Thursday, May 15, 2014

In Defense Of Heroine


That is the Dumbest Title of Anything that I have ever written; however, try as I might, I could not write another.

Let's move on.

Remember when Philip Seymour Hoffman died of a heroine overdose a couple of months ago?  I'll be truthful:  I didn't cry or have a prayer vigil or even spend long periods of time in meditation over his particular story - though his story does make me sad and I feel that any life deserves to be seen.

He was certainly not the first person to die of an overdose or even the first famous person ~ which I'm pointing out as famous people tend to receive more coverage ~ but something about his death kept it very much on my mind in those first days, and still, it comes back from time-to-time.

It wasn't that I would miss seeing him, though I did somewhat enjoy his work.  It wasn't that he left behind three kids.  Or even the general sense of shock and grief for the rate at which drugs are wiping people out.

What got me most of all, what wore me down was the vitriol with which people discussed this man's death.

"Stupid, loser a**h*** deserved to die."

I saw so many variations of that sentence.
What is wrong with people?
And I don't mean the drug users.

I also see people debating:

CHOICE <<<<<<< or >>>>>>>ILLNESS

It's both.

And, yes.  I do know.

Thank God in heaven that my patterns of addiction never took me down such a path as intro-venous drug use but I've used in other ways.  And I know people, very personally, who've not been so fortunate to avoid such a path.

Call them "stupid, loser a**h***" to my face, please.  Living with addiction and mental illness in any capacity is ... well, to say it's merely frustrating is absurd.  Not having any other ultimate solution, I sometimes think a good a**-whooping would do the trick.  

But seriously, we're in a state of decline:  morale, healthcare, community, compassion.  We can debate, call names, kick butt, change policy and law - all with the best or most un-thinking intentions, but people are still dying everyday.   Before you claim to know it all or have moral supremacy, consider that you may know someone who's dealing personally on this front.  There may be something more or better that can be done to help stop this plague.

I, personally, just don't know what it is.  I, personally, feel rather helpless.

For the record, I still internet shop and eat entire bags of candy when the pressure's really on.   For the most part, though, I have maintained my recovery.  I must responsibly note that Mr. Hoffman was clean for 23 years before his relapse.  How sobering a realization is that.

Wednesday, May 7, 2014

In Defense Of Happy

I have about forty-seven drafts going right now, all of which will be great posts (for me, at least), but only about three of them have even begun to be put to paper.

It's been a rough few months now.  This whole past year, in fact.  Wait!  The past two years...shoot!  If I put our tests and trials down on paper, then we haven't really seen calm seas since......


Anyhow!  This last year really has been especially trying and we (the man and I) are currently in the thick of some major life changes.  Specifics may be found scattered throughout those forty-seven other drafts.  Surely, they'll turn themselves out eventually so you just hang in there.

What I'll tell you now is that I've run the gamut of negative emotion:  anger, depression, bitterness, fear, anxiety.  A point came that I knew I was in over my head and so I did a round of Prozac.  My round ended recently but not so much on purpose as my need and remembrance for it just drifted away.  Thank you, God, for your presence throughout!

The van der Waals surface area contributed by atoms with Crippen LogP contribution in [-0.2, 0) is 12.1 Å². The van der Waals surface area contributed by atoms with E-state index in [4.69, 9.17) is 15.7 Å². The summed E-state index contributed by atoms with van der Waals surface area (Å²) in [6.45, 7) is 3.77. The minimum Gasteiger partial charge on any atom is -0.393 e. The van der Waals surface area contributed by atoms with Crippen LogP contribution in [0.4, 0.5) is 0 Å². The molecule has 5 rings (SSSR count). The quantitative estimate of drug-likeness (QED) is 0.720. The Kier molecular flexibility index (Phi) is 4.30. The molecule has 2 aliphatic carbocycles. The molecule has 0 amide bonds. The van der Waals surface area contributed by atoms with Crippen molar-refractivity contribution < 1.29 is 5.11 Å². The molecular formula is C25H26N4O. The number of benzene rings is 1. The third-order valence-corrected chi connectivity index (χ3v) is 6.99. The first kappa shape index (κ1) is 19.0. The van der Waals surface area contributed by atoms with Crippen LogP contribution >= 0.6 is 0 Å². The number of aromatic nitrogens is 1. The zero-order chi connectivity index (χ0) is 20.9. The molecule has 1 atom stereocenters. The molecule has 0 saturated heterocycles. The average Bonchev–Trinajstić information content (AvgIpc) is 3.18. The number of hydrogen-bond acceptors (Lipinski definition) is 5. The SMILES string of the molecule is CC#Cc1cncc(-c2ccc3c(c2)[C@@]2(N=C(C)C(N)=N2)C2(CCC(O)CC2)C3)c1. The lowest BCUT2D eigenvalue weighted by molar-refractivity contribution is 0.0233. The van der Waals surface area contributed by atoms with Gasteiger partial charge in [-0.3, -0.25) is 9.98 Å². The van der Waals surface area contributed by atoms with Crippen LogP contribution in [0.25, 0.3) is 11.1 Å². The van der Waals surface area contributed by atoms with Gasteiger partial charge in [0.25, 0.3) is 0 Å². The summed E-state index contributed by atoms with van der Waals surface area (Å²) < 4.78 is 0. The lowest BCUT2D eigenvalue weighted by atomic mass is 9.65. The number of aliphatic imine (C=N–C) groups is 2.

I've experienced plenty of good emotion* too:  elation, peace, satisfaction, bliss. There are plenty of days, though, when I am just plain old happy.  And in light of all that we've been and are going through, I am particularly grateful for happy.  And I try to be more of that and to share more about that than about any of the other stuff because I have this great hope for more people to have happy.

There are moments, though, when I feel nearly a tinge of what can only be called guilt...

That's my oldest granddaughter watching - for the first time - Pharrell Williams's 24-hour music video.  I smile every time I pull it up and she was smiling gleefully while watching it this morning and that made me smile until I nearly cried.  I posted this to Facebook and, within minutes, I was thinking about all the folks who might not know what their happiness is - at least not in this moment.

I am praying for so many friends with so many needs and hurts and causes of sadness.  I see things, hear things, know things, read things between the lines.  Not everybody out there can clap along as if "happiness is the truth."  Not everybody will be enthused by my hopeful, happy tune.

I could say or quote one hundred things right here about happiness being a choice but I'm betting you've already seen at least most of it (possibly from me.)  The thing that underlines all of this really is not about happiness, but joy.  It is because I have joy that I can be happy.  Because I am joyful, I can survive all of the not-so-happy stuff.  You've surely heard this one:  The joy of the Lord is my strength. (Psalm 28:7)

And so I'll keep at it - not because I have no thought or heart for your hurts or unhappiness but because I care very much.  I genuinely hope either to light your presently darkened path or possibly the way toward a joy you've not yet known ~ the true and everlasting joy of knowing Him.

*All emotion, certainly, is affected by synthetic drugs.  This topic is also for another of the forty-seven drafts.